It’s Not Me, It’s You; A Glance into Testing Locations
It was the necessary reduced distraction location for test taking for which, for years, I was accustomed. It is in those extra time rooms where there was nary a peep, for, after all, there were people taking exams. I knew of a reality in which the decorum of the test-taking room was a sanctified entity.
I had assumed, rather erroneously, that the rooms in which tests for “normal test-takers” were taken were just as hallowed as the extra time rooms I had known. This, I learned recently, was not the case.
The first offense commonly found in the test rooms is what I’d like to call “the pretest regurgitation.” This is when students go up to classmates and blurt out an endless stream of “MITOCHONDRIA - CHLOROPLASTS - CENTRIOLES;” almost always followed by “OH GOSH WHAT HAS CENTRIOLES?!!? Is it in plants? In animals? Is it going to save us from the next apocalypse? ARE WE ALL JUST ONE BIG CENTRIOLE AND WE DON’T KNOW IT?!” After many conversations asking people if they were peeved by this pretest regurgitation, I was met with a resounding yes. Herein, my friends, lies the first pillar of hypocrisy; some people think it is okay to perpetuate in this practice and shush people who do the same.
The second infringement is the talking during the test or during extended test-taking time. Talking is obnoxious. There is no way that people enjoy having their chances for success narrowed by people who aren’t thinking about others, especially if you start at a disadvantage because the people around you pregamed with their pretest regurgitation ad nauseum. This is not even including the fact that the talking is usually related to the test which would mean that you are inadvertently cheating by listening to their fascinating reasons as to why they selected answer choice B. This, my friends, is a borderline hilarious absurdity of the likes I was blessed not to have known until late. I’ve even seen a professor give a student extra time they didn’t need because of their peers’ disregard for the student’s focus while taking the test, which was astonishing.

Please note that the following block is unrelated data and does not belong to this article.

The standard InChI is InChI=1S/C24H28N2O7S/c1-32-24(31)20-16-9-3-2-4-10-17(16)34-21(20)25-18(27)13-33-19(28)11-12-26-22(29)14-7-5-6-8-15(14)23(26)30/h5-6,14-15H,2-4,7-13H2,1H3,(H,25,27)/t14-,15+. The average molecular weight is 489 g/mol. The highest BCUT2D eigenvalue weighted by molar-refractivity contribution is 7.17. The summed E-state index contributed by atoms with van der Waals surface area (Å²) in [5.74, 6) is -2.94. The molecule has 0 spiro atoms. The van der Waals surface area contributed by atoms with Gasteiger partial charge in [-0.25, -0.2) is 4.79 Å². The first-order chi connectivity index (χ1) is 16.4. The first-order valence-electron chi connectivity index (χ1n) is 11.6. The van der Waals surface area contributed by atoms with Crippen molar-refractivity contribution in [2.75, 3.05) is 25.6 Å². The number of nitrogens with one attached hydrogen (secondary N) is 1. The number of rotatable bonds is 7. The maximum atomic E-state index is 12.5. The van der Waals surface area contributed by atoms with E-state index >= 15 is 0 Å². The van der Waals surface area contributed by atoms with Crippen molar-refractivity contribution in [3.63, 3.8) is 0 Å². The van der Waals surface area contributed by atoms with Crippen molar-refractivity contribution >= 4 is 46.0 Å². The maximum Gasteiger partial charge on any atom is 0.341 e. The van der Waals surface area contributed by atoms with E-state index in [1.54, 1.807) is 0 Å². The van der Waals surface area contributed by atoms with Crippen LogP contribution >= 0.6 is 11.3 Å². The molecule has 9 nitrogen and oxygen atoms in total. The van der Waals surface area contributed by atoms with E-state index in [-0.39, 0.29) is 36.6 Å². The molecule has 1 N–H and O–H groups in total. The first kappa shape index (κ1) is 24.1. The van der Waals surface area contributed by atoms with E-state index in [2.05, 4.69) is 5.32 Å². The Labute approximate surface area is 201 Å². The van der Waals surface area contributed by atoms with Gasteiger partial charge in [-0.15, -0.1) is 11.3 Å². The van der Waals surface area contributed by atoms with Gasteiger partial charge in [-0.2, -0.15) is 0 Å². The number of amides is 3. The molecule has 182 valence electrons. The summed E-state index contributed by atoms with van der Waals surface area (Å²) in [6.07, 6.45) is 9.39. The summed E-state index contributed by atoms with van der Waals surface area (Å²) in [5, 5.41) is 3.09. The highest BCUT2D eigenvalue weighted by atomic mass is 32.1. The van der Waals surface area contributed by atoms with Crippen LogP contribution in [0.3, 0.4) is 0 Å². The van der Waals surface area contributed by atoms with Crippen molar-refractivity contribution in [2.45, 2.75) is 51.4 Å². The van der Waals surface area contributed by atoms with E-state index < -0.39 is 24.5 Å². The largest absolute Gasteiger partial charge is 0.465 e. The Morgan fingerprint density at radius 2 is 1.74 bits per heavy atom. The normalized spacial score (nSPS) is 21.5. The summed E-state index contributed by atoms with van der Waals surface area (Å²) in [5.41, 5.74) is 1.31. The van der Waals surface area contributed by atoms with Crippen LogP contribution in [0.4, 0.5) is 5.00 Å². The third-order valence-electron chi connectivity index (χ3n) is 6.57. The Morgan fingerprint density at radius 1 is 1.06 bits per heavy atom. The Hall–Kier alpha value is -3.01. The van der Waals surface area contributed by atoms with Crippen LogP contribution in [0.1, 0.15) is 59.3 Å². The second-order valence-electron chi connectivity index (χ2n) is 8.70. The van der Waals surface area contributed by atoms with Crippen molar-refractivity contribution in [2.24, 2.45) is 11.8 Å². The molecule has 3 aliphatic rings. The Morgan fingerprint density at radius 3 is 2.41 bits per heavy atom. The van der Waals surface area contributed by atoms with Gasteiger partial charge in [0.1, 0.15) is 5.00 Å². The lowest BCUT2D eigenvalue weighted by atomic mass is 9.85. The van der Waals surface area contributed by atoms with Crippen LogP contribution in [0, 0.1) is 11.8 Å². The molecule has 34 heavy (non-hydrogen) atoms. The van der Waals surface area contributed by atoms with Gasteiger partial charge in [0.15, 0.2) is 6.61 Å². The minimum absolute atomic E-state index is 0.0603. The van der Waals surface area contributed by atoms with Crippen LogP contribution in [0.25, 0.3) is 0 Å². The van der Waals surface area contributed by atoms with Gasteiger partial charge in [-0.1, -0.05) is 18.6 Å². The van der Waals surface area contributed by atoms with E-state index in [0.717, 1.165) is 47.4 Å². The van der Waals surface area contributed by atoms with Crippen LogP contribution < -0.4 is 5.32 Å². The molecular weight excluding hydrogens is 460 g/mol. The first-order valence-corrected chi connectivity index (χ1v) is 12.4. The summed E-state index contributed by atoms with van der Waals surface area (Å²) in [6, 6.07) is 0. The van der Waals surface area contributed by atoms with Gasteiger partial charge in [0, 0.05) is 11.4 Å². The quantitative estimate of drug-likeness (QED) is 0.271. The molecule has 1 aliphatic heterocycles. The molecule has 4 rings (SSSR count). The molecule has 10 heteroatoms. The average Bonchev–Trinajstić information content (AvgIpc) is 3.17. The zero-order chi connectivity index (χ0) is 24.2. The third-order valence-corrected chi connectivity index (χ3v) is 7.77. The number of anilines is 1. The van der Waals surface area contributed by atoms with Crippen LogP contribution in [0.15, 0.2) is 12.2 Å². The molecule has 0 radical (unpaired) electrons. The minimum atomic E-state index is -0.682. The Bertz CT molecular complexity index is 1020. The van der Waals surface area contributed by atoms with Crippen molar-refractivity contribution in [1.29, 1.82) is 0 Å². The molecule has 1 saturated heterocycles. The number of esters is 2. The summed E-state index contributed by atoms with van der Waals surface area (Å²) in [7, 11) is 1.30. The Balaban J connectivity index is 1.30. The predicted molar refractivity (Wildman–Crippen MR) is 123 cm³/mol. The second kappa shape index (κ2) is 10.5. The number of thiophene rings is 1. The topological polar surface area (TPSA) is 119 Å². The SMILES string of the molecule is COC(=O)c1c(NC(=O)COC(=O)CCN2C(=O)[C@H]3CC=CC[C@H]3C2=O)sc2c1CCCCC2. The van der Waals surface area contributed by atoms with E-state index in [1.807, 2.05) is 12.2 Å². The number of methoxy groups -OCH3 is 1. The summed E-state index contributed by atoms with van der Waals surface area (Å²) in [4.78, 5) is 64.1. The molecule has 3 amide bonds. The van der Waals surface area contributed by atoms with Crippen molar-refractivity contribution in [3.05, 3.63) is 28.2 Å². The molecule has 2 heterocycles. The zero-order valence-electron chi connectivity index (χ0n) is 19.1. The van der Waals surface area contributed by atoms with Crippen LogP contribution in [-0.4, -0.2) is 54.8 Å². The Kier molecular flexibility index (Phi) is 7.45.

The reason that these prevalent practices have not seeped into the decorum of the reduced distraction room is fairly clear to me. Many in the extra time room have been subject to people not caring about the fact that it can take them double the time to study, read the test, or even sit down. It is the keen awareness of the plight of their peers that prevents them from erring in the same way their fellow students have failed them in the past. While these reasons don’t excuse those without extra time from their disruptions, it does provide some understanding. It’s also possible that people outside the extra time room don’t care as much, and can bounce back from the distraction fairly quickly.
All suggestions for the basis of the reality of the incessant, student-caused distractions point to a meaningful conclusion and are some of the many reasons people continue to need reduced distraction locations. For me, this conclusion is two-fold. For the pretest regurgitation, I thank God there exists an extra time room. And to the pretest and test hockers I say, “it’s not me, it’s you.”